5.) The object is do the whole drawing in this way but I will emphasize that it needs to be PERFECT...every angle perfectly right...every line exactly the same...when the shading sets in it has to be the exact value...EXACT...feel free to post in the middle class and I will help critique as best I can to point out the flaws.
Read more:

.. And a bit of equally excellent followup advice by Shehaub:

Something I would just like to add to help with this is a mirror. Its very hard to explain how to use the mirror to compare your drawing to the Bargue, but I will give it a stab.
Hold a small mirror (we use locker mirrors in class) up to one eye and aim it at the bargue so that you see it with your periphial vision. Look at your drawing. Move the mirror back and forth as if it is hinged to your nose/forehead and see if you can "move the bargue" next to your own drawing. In the case of the back drawing MCM is doing, it would appear that the left shoulder of the drawing is touching the left shoulder of the Bargue. The mirror reverses the image you are pointing it at so that the two come together like this: >< I encourage you to play with this a little. The mirror is used for a lot more than just bargues and IF you get it, and understand how to use it, it can really be a great tool to figure out what is wrong. For some reason the eye seems to compare them much better back to back, so to speak than it does trying to bring an angle over.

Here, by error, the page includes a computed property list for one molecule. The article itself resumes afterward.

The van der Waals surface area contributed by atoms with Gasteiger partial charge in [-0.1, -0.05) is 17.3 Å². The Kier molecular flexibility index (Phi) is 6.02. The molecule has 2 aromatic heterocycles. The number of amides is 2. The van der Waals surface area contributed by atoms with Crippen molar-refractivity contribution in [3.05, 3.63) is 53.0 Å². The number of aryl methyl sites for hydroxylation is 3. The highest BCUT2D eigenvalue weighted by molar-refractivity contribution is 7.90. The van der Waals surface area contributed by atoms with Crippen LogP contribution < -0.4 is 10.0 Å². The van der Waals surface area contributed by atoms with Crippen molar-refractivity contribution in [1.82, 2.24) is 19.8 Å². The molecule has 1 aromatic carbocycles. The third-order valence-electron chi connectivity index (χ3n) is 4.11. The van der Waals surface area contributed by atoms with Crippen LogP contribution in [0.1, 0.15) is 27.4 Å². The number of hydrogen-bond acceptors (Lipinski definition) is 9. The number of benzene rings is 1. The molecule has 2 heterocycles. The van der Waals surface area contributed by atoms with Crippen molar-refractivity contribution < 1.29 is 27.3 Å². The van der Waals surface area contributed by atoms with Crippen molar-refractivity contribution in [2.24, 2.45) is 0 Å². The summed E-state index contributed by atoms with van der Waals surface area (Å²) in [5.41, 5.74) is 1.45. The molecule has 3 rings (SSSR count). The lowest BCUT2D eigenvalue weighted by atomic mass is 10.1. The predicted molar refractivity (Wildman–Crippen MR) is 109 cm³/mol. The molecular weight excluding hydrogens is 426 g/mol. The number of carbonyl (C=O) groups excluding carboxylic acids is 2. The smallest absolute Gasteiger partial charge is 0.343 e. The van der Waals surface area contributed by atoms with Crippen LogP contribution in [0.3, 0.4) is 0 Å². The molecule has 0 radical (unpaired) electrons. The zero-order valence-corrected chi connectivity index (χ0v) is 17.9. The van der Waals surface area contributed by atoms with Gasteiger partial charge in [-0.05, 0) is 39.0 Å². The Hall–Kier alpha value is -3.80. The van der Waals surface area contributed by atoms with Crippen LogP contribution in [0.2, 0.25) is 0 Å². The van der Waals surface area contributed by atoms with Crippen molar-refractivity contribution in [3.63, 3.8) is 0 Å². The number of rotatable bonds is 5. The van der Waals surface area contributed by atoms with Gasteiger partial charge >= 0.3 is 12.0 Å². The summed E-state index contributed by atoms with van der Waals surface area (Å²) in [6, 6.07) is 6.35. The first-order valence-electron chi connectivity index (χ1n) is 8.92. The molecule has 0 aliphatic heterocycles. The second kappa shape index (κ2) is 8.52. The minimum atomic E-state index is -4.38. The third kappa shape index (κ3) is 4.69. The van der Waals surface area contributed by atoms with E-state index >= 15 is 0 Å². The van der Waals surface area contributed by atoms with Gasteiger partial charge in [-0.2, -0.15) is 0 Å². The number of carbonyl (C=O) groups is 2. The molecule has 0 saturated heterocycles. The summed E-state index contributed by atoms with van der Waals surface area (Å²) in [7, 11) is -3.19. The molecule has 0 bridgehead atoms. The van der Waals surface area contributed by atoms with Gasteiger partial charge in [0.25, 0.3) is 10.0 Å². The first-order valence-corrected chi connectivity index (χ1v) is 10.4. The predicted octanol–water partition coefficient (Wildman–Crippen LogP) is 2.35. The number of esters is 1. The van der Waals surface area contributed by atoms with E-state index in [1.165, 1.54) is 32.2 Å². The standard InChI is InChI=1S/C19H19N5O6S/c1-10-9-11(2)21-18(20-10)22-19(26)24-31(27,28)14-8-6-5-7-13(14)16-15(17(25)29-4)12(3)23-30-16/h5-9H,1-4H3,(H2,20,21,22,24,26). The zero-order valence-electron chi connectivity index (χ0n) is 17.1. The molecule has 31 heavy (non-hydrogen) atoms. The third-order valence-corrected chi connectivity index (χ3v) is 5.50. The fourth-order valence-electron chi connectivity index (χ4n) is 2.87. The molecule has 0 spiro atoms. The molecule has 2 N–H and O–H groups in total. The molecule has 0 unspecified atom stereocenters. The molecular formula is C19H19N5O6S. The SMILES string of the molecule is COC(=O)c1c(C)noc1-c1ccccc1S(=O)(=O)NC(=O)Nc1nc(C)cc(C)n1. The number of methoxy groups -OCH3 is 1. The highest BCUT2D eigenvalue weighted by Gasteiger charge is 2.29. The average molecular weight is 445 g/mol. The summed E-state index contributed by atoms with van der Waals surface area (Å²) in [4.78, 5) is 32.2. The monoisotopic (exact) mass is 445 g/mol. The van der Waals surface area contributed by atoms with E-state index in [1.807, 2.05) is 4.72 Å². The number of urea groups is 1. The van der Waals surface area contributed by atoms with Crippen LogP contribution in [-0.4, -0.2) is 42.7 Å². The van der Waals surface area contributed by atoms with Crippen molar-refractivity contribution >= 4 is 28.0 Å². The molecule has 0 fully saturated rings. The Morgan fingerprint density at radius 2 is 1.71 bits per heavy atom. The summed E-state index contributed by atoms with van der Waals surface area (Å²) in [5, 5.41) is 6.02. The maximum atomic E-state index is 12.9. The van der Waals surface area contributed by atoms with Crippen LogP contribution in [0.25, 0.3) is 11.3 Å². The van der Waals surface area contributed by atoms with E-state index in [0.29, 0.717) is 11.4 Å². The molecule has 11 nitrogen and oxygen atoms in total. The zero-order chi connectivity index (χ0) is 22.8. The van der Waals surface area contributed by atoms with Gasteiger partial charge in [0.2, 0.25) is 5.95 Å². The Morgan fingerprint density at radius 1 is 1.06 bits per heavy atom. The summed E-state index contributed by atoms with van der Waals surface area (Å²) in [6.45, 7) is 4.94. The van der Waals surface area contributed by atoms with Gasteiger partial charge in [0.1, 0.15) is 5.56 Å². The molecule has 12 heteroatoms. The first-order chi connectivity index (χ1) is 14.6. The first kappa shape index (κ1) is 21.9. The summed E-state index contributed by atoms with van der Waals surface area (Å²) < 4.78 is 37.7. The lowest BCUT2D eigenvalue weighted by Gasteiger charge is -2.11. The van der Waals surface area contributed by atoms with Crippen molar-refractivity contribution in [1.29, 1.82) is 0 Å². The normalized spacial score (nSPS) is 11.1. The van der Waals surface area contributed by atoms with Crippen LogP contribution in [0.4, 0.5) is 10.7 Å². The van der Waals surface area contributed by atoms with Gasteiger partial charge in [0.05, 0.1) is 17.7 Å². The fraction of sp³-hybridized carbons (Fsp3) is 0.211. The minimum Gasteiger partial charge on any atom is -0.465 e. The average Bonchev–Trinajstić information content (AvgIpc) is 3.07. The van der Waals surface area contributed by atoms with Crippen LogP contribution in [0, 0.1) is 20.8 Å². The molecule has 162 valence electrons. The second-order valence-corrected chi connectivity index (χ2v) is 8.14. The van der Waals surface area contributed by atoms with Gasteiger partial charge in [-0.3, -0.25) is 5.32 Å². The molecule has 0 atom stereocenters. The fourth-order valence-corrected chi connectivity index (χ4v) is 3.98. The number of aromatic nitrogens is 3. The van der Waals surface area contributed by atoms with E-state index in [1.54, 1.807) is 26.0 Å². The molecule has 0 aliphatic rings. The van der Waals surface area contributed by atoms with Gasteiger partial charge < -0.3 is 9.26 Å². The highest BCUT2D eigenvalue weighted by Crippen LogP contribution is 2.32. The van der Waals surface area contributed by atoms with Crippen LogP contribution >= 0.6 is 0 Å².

The other thing we do in class is a lot easier to understand. Unveiling. Take a piece of paper that is large enough to cover both drawings side by side and little by little bring it down to show just a little bit of the drawing at a time. Compare and fix. Repeat. If you are getting toward the bottom and your eye just isnt catching the mistakes, take another paper and block out the top, or turn the whole drawing board upsidedown and start from the drawings bottom.

I T/A at the museaum and a lot of folks there believe I am telling them to cheat, but the one of the real points of doing the bargue drawings is to begin to train the eye to see what is really there and not what is believed to be there. If using a mirror or a large piece of paper is what it takes to convince your brain that its putting too much into what you see, then use it.